The Global Food Security Index has placed Bangladesh at 107 out of 113 countries in the Quality and Safety of Food. Yet, few statistical parameters have improved in terms of Malnutrition. For instance, the malnutrition rate has come down from 20.8% to 13% in a span of 18 years (2000- 2018). In the year 2004, among children under 5 years of age, the shortness rate was 51%, leanness rate was 15%, the underweight rate was 43%; in 2019, it decreased to 28%, 9.6%, and 22.6% respectively. On the other hand, Grains are the major source of the total food intake (More than 60%) in Bangladesh, hence, more than 50% of the total population suffers from the scarcity of proper protein in general diets. It is undeniable that the government of our country has been making efforts to improve the nutrition situation of the country. The malnutrition indicators for children under five shows that the country has seen improvements in most sectors which is evident with the decrease in the mortality rate.
Bangladesh's tremendous success in fish production growth has transformed its population's otherwise low-protein diet to diversified and rich sustenance. Bangladesh today belongs to a small league of countries that provide over half of the food proteins from fish sources.
Then what is the protein challenge?
United Nation's FAO claims that the country has yet not been able to ensure food security for its citizens. In Bangladesh, especially in the rural parts, our diets commonly contain rice, vegetables, small quantities of pulses and fish. Due to such dietary choices, our country has been struggling with the burden of under-nutrition and malnutrition for several years now. Even meat consumption is believed to be low due to income disparity.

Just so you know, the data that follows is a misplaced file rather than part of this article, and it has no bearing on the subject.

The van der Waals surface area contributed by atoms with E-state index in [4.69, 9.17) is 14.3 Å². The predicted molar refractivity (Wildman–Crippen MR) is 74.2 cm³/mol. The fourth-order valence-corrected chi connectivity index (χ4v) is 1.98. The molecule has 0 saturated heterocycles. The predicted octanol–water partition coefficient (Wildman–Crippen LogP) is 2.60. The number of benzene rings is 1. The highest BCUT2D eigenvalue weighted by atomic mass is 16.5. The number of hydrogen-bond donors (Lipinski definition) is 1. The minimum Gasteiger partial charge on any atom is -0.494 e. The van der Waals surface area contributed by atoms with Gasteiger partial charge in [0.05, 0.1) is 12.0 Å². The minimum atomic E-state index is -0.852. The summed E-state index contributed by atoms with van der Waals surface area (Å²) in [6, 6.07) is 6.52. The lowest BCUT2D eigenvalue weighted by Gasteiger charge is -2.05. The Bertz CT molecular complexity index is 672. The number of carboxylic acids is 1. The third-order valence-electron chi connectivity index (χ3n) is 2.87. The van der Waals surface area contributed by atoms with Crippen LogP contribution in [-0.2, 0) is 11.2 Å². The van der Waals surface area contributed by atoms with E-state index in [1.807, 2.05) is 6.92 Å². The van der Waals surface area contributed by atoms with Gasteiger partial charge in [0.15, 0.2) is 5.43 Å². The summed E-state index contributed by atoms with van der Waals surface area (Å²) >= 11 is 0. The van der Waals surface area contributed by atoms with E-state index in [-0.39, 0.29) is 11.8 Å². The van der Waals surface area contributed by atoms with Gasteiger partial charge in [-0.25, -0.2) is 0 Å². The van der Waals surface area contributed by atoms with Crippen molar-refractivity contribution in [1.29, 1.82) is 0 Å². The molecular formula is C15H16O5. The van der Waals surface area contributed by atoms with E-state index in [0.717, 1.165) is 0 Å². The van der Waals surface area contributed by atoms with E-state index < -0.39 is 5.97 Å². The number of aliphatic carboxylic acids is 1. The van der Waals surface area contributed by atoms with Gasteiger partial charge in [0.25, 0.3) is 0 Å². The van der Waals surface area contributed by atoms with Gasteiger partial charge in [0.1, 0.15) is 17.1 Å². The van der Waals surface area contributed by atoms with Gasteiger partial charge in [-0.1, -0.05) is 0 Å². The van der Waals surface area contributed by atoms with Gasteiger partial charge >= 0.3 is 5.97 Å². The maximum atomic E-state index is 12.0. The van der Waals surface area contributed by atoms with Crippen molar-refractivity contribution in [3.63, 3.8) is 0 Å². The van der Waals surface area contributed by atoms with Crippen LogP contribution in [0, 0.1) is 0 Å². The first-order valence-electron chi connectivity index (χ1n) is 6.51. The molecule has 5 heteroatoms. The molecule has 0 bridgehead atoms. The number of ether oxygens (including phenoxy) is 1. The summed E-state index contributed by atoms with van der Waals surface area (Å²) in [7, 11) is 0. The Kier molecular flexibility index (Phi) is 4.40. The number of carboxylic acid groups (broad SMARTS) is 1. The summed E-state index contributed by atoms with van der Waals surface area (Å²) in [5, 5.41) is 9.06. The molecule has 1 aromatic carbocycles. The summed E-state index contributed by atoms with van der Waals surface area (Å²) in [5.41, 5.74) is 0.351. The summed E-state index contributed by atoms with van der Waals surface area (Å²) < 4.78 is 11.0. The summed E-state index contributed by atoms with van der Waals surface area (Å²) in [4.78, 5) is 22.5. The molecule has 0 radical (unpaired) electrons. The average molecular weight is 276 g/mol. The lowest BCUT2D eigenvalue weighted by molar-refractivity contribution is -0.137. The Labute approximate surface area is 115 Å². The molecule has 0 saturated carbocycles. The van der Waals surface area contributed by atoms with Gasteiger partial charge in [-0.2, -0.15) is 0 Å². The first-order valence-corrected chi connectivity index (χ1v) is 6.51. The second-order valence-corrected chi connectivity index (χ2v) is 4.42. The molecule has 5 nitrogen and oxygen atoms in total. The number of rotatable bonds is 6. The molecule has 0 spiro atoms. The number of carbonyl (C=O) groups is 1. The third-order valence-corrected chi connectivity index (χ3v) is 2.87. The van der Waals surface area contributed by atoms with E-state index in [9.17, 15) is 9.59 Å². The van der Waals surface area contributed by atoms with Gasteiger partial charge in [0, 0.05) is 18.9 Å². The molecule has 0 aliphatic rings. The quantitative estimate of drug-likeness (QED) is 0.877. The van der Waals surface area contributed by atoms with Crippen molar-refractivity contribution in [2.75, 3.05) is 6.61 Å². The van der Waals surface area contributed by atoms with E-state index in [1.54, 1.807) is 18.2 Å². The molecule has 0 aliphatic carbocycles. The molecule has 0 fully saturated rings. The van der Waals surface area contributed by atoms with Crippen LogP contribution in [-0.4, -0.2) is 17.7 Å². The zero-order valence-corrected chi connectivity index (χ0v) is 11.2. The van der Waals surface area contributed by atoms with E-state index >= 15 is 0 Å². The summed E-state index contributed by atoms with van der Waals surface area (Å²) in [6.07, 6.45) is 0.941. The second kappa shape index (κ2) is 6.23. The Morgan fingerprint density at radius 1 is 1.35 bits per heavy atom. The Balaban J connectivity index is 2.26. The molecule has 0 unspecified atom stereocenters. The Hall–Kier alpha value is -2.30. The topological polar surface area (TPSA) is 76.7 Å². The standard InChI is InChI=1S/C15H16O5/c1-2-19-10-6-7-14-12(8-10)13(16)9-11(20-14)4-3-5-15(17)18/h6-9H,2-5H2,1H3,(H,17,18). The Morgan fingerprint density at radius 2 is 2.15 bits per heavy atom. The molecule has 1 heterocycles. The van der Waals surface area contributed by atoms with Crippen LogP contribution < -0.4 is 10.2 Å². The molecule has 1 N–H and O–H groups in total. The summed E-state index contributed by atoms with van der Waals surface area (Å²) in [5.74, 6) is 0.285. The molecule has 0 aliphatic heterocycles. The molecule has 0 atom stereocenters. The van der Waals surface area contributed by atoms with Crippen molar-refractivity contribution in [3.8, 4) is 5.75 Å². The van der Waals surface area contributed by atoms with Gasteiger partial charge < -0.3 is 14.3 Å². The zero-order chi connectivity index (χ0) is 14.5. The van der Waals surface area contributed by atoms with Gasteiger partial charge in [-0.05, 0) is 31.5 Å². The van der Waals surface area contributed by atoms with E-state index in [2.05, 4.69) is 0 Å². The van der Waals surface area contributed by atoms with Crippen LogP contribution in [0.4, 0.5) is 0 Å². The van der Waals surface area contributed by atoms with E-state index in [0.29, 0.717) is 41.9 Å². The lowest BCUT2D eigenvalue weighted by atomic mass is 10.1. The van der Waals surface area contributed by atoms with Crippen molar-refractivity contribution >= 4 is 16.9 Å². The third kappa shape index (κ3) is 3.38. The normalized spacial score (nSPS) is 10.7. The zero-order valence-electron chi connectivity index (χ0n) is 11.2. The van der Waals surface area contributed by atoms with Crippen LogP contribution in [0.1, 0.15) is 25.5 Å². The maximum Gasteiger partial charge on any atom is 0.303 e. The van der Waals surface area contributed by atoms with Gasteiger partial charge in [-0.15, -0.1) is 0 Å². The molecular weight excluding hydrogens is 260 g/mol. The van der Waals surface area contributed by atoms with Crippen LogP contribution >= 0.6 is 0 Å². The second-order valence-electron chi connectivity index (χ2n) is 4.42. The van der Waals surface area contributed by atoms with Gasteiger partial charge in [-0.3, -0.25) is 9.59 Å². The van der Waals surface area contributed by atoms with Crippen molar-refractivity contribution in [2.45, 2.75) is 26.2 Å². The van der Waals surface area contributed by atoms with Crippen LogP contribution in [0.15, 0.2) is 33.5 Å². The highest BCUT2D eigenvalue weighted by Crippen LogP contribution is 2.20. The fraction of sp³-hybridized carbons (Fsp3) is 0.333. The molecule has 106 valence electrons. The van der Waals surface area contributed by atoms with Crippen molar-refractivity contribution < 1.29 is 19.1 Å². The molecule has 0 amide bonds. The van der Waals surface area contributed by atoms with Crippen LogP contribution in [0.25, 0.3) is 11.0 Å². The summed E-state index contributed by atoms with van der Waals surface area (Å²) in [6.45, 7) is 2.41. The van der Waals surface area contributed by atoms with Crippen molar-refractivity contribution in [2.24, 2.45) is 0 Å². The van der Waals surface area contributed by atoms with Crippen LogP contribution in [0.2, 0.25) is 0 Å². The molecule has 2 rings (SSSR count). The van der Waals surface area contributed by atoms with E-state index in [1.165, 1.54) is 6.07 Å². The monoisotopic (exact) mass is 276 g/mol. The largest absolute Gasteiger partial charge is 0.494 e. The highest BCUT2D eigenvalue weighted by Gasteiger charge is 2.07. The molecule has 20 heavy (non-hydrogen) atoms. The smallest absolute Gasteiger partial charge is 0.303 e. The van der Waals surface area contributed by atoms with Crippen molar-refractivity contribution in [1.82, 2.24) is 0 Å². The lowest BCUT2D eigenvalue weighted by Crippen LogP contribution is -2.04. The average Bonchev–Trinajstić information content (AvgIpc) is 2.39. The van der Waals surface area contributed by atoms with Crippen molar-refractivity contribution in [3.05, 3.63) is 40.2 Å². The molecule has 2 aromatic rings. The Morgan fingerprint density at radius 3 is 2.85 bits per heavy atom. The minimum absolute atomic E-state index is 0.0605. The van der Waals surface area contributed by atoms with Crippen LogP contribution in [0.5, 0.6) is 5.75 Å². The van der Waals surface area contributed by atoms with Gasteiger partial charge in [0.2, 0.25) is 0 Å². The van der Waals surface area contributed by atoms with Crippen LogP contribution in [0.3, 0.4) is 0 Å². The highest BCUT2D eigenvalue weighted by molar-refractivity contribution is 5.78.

Besides these national issues, the simple preference for consuming rice and rice and curry variants indicates a high level of carbohydrate intake compared to protein. While fruits and vegetables provide us with other essential nutrients like vitamin, calcium etc. they still may not suffice our protein needs. Protein is the essential 'building block of life, and responsible for contributing to our muscle and bone health is yet lacking in daily diets.
Why is protein consumption important?
A high protein intake can help with weight loss, increase muscle mass, and improve overall health. Protein is one of the most important components of each cell in the body. Adequate protein intake is essential for our bodies to function properly. It is crucial for the development of muscles, hair, blood, connective tissue, antibodies, enzymes, and a lot more. The Recommended Dietary Allowance (RDA) for protein is a modest 0.8 grams of protein per kilogram of body weight.
The RDA is the amount of a nutrient you need to meet your minimum nutritional requirements and not the specific amount you are supposed to eat every day. This means one would have to measure the exact amount of protein that is required in their bodies. Protein intake can be calculated through freely available tools such as Protein-O-Meter on www.righttoprotein.com which asks for height, weight, and activity levels to determine required protein intake levels.
How can we increase our protein intake?
We have the key role in supporting the government to increase our protein intake however we can. The best method of increasing protein intake is to include protein-rich whole foods in daily diets.
- Grains – There are several high protein grains such as millets, jowar, ragi and wheat that can be consumed to increase protein intake. Among many, oats are one with the highest amount of proteins – a total of 13.6 grams of protein in 100 grams of oats.